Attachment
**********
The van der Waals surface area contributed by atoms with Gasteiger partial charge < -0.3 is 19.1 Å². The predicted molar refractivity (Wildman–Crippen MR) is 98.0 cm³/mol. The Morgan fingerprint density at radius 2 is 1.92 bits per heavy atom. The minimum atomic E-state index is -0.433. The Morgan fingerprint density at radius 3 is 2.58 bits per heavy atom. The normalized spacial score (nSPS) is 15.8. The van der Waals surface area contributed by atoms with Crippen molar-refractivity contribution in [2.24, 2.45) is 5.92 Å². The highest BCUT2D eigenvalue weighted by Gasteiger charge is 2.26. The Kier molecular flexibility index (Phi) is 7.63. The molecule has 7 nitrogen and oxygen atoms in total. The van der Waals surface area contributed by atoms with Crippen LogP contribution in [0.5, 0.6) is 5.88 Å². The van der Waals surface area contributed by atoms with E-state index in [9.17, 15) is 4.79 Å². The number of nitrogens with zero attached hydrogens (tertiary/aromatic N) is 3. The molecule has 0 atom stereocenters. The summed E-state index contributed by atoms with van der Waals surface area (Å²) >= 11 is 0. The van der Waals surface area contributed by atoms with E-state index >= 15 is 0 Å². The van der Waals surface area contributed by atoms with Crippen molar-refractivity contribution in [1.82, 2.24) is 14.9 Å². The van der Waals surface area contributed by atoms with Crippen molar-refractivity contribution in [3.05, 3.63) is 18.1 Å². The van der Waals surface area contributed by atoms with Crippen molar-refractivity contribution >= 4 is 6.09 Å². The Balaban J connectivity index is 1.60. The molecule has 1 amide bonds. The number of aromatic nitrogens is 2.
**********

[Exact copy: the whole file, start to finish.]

The van der Waals surface area contributed by atoms with Gasteiger partial charge < -0.3 is 19.1 Å². The predicted molar refractivity (Wildman–Crippen MR) is 98.0 cm³/mol. The Morgan fingerprint density at radius 2 is 1.92 bits per heavy atom. The minimum atomic E-state index is -0.433. The Morgan fingerprint density at radius 3 is 2.58 bits per heavy atom. The normalized spacial score (nSPS) is 15.8. The van der Waals surface area contributed by atoms with Crippen molar-refractivity contribution in [2.24, 2.45) is 5.92 Å². The highest BCUT2D eigenvalue weighted by Gasteiger charge is 2.26. The Kier molecular flexibility index (Phi) is 7.63. The molecule has 7 nitrogen and oxygen atoms in total. The van der Waals surface area contributed by atoms with Crippen LogP contribution in [0.5, 0.6) is 5.88 Å². The van der Waals surface area contributed by atoms with E-state index in [9.17, 15) is 4.79 Å². The number of nitrogens with zero attached hydrogens (tertiary/aromatic N) is 3. The molecule has 0 atom stereocenters. The summed E-state index contributed by atoms with van der Waals surface area (Å²) >= 11 is 0. The van der Waals surface area contributed by atoms with E-state index >= 15 is 0 Å². The van der Waals surface area contributed by atoms with Crippen molar-refractivity contribution in [1.82, 2.24) is 14.9 Å². The van der Waals surface area contributed by atoms with Crippen molar-refractivity contribution in [3.05, 3.63) is 18.1 Å². The van der Waals surface area contributed by atoms with Crippen molar-refractivity contribution >= 4 is 6.09 Å². The Balaban J connectivity index is 1.60. The molecule has 1 amide bonds. The number of aromatic nitrogens is 2.